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In April 2013, EQC released two guides for settlement of earthquake land claims (flat land and hill properties), together with sample Land Settlement Packs. The Guides note that they are a summary of EQC’s obligations and that the provisions of the EQC Act 1993 will be “applied by EQC at all times.” 

This article looks at what cover the EQC Act actually provides for “land damage” and what qualifies as “land damage”. In Part II to come, we will look at what are EQC’s obligations/rights in respect of settling land claims.

1. What general cover is provided under the EQC Act for earthquake related land damage?

2. Is EQC responsible for covering all areas of a property where there is land damage?

3. What level of “insurance” cover does EQC provide for land damage?

4. What qualifies as “physical loss or damage”?

5. What types of “physical loss or damage” does EQC cover?

1. What general cover is provided under the EQC Act for earthquake related land damage? 

The EQC Act provides that, where a home is insured against “natural disaster damage”, the land on which the home is situated is insured against:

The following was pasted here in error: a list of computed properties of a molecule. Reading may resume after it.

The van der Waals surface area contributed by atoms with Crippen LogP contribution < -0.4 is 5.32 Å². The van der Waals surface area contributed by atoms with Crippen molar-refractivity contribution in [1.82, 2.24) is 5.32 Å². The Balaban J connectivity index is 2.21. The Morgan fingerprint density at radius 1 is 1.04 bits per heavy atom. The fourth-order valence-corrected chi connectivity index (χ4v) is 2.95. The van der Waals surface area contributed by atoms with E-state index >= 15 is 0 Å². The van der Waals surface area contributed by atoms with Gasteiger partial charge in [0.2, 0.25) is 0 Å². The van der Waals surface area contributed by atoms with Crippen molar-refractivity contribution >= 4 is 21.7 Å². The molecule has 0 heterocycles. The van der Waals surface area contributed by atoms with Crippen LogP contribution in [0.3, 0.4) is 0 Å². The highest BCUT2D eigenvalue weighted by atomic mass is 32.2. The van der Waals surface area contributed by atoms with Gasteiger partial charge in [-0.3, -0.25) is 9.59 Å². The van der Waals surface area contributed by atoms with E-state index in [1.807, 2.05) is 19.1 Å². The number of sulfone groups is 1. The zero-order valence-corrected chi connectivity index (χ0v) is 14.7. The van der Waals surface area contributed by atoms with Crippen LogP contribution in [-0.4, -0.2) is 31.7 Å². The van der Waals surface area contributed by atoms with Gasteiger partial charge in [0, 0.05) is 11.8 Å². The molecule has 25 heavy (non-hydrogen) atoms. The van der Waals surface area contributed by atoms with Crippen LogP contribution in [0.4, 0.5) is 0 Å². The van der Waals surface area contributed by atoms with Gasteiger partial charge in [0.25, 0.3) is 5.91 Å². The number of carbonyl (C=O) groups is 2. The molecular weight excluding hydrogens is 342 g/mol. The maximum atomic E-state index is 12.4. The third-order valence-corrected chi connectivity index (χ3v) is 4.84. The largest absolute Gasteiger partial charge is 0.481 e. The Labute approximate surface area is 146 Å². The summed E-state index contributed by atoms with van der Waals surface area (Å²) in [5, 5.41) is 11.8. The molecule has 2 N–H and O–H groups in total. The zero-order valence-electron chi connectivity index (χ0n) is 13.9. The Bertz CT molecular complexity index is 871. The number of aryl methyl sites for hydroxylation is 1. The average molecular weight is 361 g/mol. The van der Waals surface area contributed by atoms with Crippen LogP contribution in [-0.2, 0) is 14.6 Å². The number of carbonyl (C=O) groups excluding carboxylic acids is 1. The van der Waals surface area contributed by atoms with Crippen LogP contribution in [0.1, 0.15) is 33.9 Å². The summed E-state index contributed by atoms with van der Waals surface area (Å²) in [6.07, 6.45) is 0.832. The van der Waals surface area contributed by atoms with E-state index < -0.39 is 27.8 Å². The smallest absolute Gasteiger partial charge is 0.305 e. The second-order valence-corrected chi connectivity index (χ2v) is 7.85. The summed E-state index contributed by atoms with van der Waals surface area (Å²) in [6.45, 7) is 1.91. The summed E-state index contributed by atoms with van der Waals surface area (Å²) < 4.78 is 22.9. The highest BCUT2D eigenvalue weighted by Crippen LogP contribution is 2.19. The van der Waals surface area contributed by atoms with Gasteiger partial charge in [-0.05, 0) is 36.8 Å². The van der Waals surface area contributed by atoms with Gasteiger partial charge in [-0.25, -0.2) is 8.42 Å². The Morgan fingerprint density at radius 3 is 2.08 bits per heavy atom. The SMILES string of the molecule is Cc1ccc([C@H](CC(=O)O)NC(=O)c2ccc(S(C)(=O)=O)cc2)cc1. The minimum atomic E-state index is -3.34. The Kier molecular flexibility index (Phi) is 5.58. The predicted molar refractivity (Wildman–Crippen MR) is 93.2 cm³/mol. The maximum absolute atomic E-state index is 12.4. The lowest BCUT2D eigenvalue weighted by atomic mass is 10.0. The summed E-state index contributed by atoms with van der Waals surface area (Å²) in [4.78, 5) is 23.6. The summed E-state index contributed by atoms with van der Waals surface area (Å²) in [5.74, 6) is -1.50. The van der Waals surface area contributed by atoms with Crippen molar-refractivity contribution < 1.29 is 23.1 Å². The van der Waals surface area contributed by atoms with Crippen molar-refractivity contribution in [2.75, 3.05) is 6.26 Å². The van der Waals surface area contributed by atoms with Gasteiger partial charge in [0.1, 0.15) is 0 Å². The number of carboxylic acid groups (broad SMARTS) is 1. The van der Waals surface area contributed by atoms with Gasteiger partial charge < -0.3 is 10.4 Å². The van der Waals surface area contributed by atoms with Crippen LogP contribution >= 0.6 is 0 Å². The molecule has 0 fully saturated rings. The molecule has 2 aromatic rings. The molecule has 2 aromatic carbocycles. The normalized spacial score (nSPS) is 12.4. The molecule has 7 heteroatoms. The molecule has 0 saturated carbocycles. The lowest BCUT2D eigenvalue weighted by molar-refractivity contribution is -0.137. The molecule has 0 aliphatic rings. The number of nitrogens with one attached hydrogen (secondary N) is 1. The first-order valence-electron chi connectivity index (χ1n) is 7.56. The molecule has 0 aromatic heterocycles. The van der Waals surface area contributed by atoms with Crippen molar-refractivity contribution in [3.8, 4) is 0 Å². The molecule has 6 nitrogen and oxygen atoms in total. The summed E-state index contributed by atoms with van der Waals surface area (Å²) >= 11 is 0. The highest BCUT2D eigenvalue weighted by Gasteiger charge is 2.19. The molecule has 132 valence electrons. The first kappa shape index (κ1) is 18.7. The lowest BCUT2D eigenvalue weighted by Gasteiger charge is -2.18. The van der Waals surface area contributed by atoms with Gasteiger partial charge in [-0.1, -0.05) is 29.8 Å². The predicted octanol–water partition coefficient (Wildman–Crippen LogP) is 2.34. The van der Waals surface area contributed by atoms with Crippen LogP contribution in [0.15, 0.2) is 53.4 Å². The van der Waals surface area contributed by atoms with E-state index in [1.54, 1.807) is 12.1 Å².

• any “physical loss or damage” to the land occurring as a direct result of a natural disaster (such as an earthquake); and
  • Any “physical loss or damage” to the land occurring as a direct result of measures taken under property authority to avoid the spreading of, or otherwise reduce the consequences of, any natural disaster (e.g. land works necessary to redirect flood run-off).

2. Is EQC responsible for covering all areas of a property where there is land damage?

No, EQC only covers damage to the following areas of land:

a) the land under the house;

b) all land within 8m (extending outwards) of the house or outbuildings such as any garage (but excluding artificial surfaces such as asphalt or concrete);

c) the main access way to the house (excluding coverings such as asphalt or concrete) from the boundary of the land (so long as that access way is situated within 60m of the house);

d) the land supporting the main access way;

e) bridges and culverts situated within the above areas; and

f) retaining walls and their support systems within 60m of the house which are necessary for the support or protection of certain specified areas of land (e.g. the house or garage).

EQC does not cover certain things that are on the land, such as trees, plants, lawn, paving and driveways.

3. What level of “insurance” cover does EQC provide for land damage?

Qualifying properties are insured for an amount equal to the lowest of the value of:

a) a parcel of land that is the minimum lot size under your district plan.

i. In Christchurch, if your property is zoned as Living Zone 1, the minimum lot size is 450m2.

ii. If your property is in Christchurch’s Living Zone 2, the minimum lot size is 330m2.

b) An area of land of 4000 m2; or